When you start out as an actor, generally, you get an office job while you do projects on your own and wait for acting to turn into a full time job.
This is what my cousin Ben did. Then he got what he wanted and acting turned into a full time job.
Then he quit that full time acting job to have an office job again, and do shows on his own. He told me this tonight. I was impressed. He's 29 and I think that's young to figure that out.
I no longer expect or want to make my living doing theater. Not ACTING, theater. The work that pays is often lame (farces and rehashed musicals are safe bets that will return investors' money), always short-lived (anything longer than a 5-month contract is almost unheard of), and never pays you enough to live responsibly* on (see footnote).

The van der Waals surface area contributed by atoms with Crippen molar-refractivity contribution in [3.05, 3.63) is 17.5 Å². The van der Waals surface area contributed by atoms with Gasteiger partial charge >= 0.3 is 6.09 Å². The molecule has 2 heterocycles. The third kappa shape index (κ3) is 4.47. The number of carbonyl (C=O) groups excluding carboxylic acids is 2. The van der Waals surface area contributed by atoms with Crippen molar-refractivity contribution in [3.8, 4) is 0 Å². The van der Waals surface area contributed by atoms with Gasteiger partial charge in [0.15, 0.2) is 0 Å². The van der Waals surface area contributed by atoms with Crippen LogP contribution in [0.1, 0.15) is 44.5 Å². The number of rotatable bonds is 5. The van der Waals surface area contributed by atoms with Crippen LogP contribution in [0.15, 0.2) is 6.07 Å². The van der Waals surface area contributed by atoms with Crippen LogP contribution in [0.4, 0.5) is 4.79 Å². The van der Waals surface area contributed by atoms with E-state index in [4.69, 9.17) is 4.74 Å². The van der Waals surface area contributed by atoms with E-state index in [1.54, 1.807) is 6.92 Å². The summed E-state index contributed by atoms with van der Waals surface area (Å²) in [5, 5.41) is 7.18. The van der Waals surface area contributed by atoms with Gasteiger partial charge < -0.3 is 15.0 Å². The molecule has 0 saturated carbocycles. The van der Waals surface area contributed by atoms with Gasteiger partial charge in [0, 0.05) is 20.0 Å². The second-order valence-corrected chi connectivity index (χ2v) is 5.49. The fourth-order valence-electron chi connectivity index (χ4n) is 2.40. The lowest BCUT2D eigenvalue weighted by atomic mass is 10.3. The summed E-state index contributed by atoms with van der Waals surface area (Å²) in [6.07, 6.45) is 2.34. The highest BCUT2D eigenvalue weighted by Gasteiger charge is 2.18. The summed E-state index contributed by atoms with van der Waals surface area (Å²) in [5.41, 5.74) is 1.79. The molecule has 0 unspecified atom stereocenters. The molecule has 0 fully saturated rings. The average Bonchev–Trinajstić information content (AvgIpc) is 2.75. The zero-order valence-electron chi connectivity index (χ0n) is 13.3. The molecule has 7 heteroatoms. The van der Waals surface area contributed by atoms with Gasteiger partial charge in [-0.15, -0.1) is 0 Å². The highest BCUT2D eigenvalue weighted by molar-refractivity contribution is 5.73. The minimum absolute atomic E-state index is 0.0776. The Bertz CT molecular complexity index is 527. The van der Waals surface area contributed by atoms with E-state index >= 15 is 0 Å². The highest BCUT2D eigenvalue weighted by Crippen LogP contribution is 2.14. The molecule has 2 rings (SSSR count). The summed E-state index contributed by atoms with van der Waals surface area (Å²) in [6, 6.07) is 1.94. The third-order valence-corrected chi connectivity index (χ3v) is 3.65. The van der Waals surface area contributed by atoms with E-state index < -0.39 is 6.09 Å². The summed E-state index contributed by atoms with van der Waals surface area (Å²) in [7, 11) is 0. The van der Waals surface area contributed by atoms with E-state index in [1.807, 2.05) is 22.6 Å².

So you do bad art that takes all your time and energy for no money.
Tempting, I know.
I'll officially only do it for fun from now on. Thank goodness for commercial work and occasional fancy parties where I can dress in napkins.
*I define living responsibly as being able to meet a housing payment and pay all reasonable utilities, pay for your independent health insurance, afford a modest annual vacation, and saving for retirement. I don't know any full-time theater people who could meet that, much less adding something exorbitant to the equation like "car payment" or "child care."